Chris was kind enough to forward me Game Development in a Post-Agile World this week. What I know about game development could fit on the the head of a pin. Still, one of the software companies I worked for was incubated inside a much larger video game development company. I was always very interested in watching the game team dynamics, and how they differed from the teams I ran. The game developers did not have a lot of overlapping skills and the teams were – whether they knew it or not – built around the classical “surgical team” structure. They was always a single and clear leader of the team, and that person was usually both technically and creatively superior. The teams were small, and if they had a formalized process, I was unaware of it. It appeared that they figured out their task, built the tools they needed to support the game, and then built the game. There was consistency across the teams, and they appeared to be very successful in their execution.

Regardless, back to the post. When I saw the title I thought this would be a really cool examination of Agile in a game development environment. After the first 15 pages or so, I realized there is not a damned thing about video game development in the post. What is there, though, is a really well-done examination of the downsides with Agile development. I wrote what I thought to be a pretty fair post on the subject this week, but this post is better! While I was focused on the difficulties of changing an entrenched process, and their impact on developing secure code, this one takes a broader perspective and looks at different Agile methodologies along a continuum of how people-oriented different variations are. The author then looks at how moving along the continuum alters creativity, productivity, and stakeholder involvement. If you are into software development processes, you’re probably a little odd, but you will very much enjoy this post!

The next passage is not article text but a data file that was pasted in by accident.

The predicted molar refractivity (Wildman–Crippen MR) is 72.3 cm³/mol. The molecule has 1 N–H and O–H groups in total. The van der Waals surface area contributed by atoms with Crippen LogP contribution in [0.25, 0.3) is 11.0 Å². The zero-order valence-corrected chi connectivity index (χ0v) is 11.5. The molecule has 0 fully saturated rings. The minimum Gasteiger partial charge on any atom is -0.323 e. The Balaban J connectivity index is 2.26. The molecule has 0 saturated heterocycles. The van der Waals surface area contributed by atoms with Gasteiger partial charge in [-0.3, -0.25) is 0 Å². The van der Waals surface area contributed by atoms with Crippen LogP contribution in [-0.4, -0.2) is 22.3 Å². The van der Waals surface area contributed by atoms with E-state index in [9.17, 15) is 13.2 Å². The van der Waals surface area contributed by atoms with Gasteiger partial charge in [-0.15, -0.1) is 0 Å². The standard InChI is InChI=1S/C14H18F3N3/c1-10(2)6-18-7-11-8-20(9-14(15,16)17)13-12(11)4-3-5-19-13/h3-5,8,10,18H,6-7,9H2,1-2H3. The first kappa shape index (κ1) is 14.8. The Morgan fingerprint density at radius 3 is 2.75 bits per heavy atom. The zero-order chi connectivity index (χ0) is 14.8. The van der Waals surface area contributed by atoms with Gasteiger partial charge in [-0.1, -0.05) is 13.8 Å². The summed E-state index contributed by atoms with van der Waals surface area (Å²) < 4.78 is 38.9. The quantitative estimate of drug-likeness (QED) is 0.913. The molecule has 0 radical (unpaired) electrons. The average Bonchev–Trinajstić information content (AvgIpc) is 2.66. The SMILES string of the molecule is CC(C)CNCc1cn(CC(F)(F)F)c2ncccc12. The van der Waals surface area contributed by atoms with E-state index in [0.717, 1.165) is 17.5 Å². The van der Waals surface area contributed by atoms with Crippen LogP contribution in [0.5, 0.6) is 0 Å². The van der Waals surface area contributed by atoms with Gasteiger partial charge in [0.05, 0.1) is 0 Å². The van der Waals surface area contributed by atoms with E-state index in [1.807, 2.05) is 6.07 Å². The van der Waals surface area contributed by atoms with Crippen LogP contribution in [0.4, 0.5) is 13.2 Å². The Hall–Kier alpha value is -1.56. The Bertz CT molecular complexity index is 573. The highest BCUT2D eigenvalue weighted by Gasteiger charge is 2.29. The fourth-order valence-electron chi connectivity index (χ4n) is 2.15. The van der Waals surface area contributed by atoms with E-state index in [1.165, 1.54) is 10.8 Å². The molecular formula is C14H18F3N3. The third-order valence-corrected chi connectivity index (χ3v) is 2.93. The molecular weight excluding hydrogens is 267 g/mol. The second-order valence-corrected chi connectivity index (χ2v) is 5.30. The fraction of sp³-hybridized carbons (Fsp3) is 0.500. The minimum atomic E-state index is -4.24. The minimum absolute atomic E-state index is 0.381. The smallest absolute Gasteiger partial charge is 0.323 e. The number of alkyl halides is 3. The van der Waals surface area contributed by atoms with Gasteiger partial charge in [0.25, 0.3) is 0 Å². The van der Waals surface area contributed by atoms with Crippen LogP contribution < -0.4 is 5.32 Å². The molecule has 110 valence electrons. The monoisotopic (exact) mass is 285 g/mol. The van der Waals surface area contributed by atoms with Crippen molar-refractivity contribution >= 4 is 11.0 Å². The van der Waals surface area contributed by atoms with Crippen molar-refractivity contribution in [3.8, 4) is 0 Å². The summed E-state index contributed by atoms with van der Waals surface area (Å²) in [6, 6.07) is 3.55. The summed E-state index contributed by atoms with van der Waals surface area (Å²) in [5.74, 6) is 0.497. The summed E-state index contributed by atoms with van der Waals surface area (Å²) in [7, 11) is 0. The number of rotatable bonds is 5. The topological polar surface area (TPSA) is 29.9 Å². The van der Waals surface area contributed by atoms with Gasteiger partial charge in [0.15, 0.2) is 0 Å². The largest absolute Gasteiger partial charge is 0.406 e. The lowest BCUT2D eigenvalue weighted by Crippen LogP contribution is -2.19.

On to the Summary:

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It’s the week of Rich Mogull, Media Giant:

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Blog Comment of the Week

Remember, for every comment selected, Securosis makes a $25 donation to Hackers for Charity. This week’s best comment goes to ds, in response to Rich’s Counterpoint: Admin Rights Don’t Matter the Way You Think They Do:

I think that this post is dangerous. While many will understand the difference between removing admin rights from a desktop for the user and restricting/managing admin rights for sysadmins, the distinction isn’t explicitly stated, and some may take this to mean dealing with admin rights isn’t necessary as a blanket statement.